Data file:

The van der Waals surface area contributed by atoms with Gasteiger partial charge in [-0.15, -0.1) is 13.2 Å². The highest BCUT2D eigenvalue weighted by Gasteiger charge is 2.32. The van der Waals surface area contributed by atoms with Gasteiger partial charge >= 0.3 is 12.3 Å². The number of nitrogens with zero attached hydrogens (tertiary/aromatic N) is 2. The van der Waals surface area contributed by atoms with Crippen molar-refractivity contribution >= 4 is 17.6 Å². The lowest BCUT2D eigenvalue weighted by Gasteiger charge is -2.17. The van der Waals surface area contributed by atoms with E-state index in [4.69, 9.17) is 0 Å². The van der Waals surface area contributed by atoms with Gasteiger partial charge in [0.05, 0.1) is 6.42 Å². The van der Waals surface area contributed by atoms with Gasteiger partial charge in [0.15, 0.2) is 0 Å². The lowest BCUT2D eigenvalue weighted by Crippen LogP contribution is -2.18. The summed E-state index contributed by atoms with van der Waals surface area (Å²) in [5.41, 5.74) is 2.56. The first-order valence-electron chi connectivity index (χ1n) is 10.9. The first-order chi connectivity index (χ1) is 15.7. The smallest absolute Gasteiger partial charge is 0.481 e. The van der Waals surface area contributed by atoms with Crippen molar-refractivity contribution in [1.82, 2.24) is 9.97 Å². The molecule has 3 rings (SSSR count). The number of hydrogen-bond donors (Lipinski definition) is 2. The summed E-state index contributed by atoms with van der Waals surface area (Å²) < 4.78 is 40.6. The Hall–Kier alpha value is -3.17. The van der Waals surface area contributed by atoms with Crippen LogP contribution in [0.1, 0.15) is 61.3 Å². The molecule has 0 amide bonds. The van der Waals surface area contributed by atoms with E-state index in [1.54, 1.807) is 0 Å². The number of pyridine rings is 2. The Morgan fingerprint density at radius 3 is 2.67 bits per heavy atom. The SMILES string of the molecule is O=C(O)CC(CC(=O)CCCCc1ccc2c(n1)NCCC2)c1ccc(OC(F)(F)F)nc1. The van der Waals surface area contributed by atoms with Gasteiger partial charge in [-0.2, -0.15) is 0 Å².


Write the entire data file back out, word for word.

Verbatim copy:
The van der Waals surface area contributed by atoms with Gasteiger partial charge in [-0.15, -0.1) is 13.2 Å². The highest BCUT2D eigenvalue weighted by Gasteiger charge is 2.32. The van der Waals surface area contributed by atoms with Gasteiger partial charge >= 0.3 is 12.3 Å². The number of nitrogens with zero attached hydrogens (tertiary/aromatic N) is 2. The van der Waals surface area contributed by atoms with Crippen molar-refractivity contribution >= 4 is 17.6 Å². The lowest BCUT2D eigenvalue weighted by Gasteiger charge is -2.17. The van der Waals surface area contributed by atoms with E-state index in [4.69, 9.17) is 0 Å². The van der Waals surface area contributed by atoms with Gasteiger partial charge in [0.05, 0.1) is 6.42 Å². The van der Waals surface area contributed by atoms with Gasteiger partial charge in [0.15, 0.2) is 0 Å². The lowest BCUT2D eigenvalue weighted by Crippen LogP contribution is -2.18. The summed E-state index contributed by atoms with van der Waals surface area (Å²) in [5.41, 5.74) is 2.56. The first-order valence-electron chi connectivity index (χ1n) is 10.9. The first-order chi connectivity index (χ1) is 15.7. The smallest absolute Gasteiger partial charge is 0.481 e. The van der Waals surface area contributed by atoms with Crippen molar-refractivity contribution in [1.82, 2.24) is 9.97 Å². The molecule has 3 rings (SSSR count). The number of hydrogen-bond donors (Lipinski definition) is 2. The summed E-state index contributed by atoms with van der Waals surface area (Å²) < 4.78 is 40.6. The Hall–Kier alpha value is -3.17. The van der Waals surface area contributed by atoms with Crippen LogP contribution in [0.1, 0.15) is 61.3 Å². The molecule has 0 amide bonds. The van der Waals surface area contributed by atoms with E-state index in [1.54, 1.807) is 0 Å². The number of pyridine rings is 2. The Morgan fingerprint density at radius 3 is 2.67 bits per heavy atom. The SMILES string of the molecule is O=C(O)CC(CC(=O)CCCCc1ccc2c(n1)NCCC2)c1ccc(OC(F)(F)F)nc1. The van der Waals surface area contributed by atoms with Gasteiger partial charge in [-0.2, -0.15) is 0 Å².